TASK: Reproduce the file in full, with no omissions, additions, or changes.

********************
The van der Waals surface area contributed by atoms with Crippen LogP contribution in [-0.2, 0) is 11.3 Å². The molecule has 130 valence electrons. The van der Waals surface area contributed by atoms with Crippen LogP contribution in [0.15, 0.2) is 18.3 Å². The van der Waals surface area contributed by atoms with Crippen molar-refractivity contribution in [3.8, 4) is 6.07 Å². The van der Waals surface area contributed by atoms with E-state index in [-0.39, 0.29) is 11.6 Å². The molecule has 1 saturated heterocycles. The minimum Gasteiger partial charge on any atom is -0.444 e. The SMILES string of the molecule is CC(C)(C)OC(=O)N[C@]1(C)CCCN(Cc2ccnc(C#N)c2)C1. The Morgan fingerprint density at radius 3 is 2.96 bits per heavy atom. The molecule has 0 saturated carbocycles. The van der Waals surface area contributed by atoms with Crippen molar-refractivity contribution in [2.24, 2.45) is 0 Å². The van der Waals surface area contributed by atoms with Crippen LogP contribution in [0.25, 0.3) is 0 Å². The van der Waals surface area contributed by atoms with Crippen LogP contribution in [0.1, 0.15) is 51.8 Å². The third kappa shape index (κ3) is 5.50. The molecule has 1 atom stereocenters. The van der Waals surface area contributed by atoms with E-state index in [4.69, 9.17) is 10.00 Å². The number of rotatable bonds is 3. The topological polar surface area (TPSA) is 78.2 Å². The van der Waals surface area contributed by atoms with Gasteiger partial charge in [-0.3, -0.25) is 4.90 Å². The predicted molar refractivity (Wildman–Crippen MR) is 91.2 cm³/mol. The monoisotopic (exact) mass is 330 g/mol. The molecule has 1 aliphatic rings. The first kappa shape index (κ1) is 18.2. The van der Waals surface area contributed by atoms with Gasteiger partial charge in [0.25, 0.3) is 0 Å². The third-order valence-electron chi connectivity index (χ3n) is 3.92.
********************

The van der Waals surface area contributed by atoms with Crippen LogP contribution in [-0.2, 0) is 11.3 Å². The molecule has 130 valence electrons. The van der Waals surface area contributed by atoms with Crippen LogP contribution in [0.15, 0.2) is 18.3 Å². The van der Waals surface area contributed by atoms with Crippen molar-refractivity contribution in [3.8, 4) is 6.07 Å². The van der Waals surface area contributed by atoms with E-state index in [-0.39, 0.29) is 11.6 Å². The molecule has 1 saturated heterocycles. The minimum Gasteiger partial charge on any atom is -0.444 e. The SMILES string of the molecule is CC(C)(C)OC(=O)N[C@]1(C)CCCN(Cc2ccnc(C#N)c2)C1. The Morgan fingerprint density at radius 3 is 2.96 bits per heavy atom. The molecule has 0 saturated carbocycles. The van der Waals surface area contributed by atoms with Crippen molar-refractivity contribution in [2.24, 2.45) is 0 Å². The van der Waals surface area contributed by atoms with Crippen LogP contribution in [0.25, 0.3) is 0 Å². The van der Waals surface area contributed by atoms with Crippen LogP contribution in [0.1, 0.15) is 51.8 Å². The third kappa shape index (κ3) is 5.50. The molecule has 1 atom stereocenters. The van der Waals surface area contributed by atoms with E-state index in [4.69, 9.17) is 10.00 Å². The number of rotatable bonds is 3. The topological polar surface area (TPSA) is 78.2 Å². The van der Waals surface area contributed by atoms with Gasteiger partial charge in [-0.3, -0.25) is 4.90 Å². The predicted molar refractivity (Wildman–Crippen MR) is 91.2 cm³/mol. The monoisotopic (exact) mass is 330 g/mol. The molecule has 1 aliphatic rings. The first kappa shape index (κ1) is 18.2. The van der Waals surface area contributed by atoms with Gasteiger partial charge in [0.25, 0.3) is 0 Å². The third-order valence-electron chi connectivity index (χ3n) is 3.92.